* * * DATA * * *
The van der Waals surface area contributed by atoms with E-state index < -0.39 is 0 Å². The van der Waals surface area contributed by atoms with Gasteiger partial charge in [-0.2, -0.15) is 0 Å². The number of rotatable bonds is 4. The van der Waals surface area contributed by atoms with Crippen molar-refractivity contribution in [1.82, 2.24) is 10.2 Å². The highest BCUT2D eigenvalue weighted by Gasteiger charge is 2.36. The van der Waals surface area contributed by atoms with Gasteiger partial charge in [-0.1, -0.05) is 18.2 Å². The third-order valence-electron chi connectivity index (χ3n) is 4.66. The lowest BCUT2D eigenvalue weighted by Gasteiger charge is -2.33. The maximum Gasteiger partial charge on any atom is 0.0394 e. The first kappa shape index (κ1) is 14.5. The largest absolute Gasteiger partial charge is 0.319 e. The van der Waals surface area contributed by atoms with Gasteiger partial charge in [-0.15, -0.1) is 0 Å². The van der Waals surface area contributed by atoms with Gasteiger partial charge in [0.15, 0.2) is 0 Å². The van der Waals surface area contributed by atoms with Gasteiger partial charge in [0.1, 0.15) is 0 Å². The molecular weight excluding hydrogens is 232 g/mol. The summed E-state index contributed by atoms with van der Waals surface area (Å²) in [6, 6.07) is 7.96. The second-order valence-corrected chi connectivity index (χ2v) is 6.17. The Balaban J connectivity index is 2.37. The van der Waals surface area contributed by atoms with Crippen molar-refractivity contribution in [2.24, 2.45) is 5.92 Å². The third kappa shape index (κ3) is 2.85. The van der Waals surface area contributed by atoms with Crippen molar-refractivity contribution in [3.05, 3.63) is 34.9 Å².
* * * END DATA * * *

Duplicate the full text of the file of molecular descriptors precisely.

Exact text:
The van der Waals surface area contributed by atoms with E-state index < -0.39 is 0 Å². The van der Waals surface area contributed by atoms with Gasteiger partial charge in [-0.2, -0.15) is 0 Å². The number of rotatable bonds is 4. The van der Waals surface area contributed by atoms with Crippen molar-refractivity contribution in [1.82, 2.24) is 10.2 Å². The highest BCUT2D eigenvalue weighted by Gasteiger charge is 2.36. The van der Waals surface area contributed by atoms with Gasteiger partial charge in [-0.1, -0.05) is 18.2 Å². The third-order valence-electron chi connectivity index (χ3n) is 4.66. The lowest BCUT2D eigenvalue weighted by Gasteiger charge is -2.33. The maximum Gasteiger partial charge on any atom is 0.0394 e. The first kappa shape index (κ1) is 14.5. The largest absolute Gasteiger partial charge is 0.319 e. The van der Waals surface area contributed by atoms with Gasteiger partial charge in [-0.15, -0.1) is 0 Å². The van der Waals surface area contributed by atoms with Gasteiger partial charge in [0.15, 0.2) is 0 Å². The van der Waals surface area contributed by atoms with Gasteiger partial charge in [0.1, 0.15) is 0 Å². The molecular weight excluding hydrogens is 232 g/mol. The summed E-state index contributed by atoms with van der Waals surface area (Å²) in [6, 6.07) is 7.96. The second-order valence-corrected chi connectivity index (χ2v) is 6.17. The Balaban J connectivity index is 2.37. The van der Waals surface area contributed by atoms with Crippen molar-refractivity contribution in [2.24, 2.45) is 5.92 Å². The third kappa shape index (κ3) is 2.85. The van der Waals surface area contributed by atoms with Crippen molar-refractivity contribution in [3.05, 3.63) is 34.9 Å².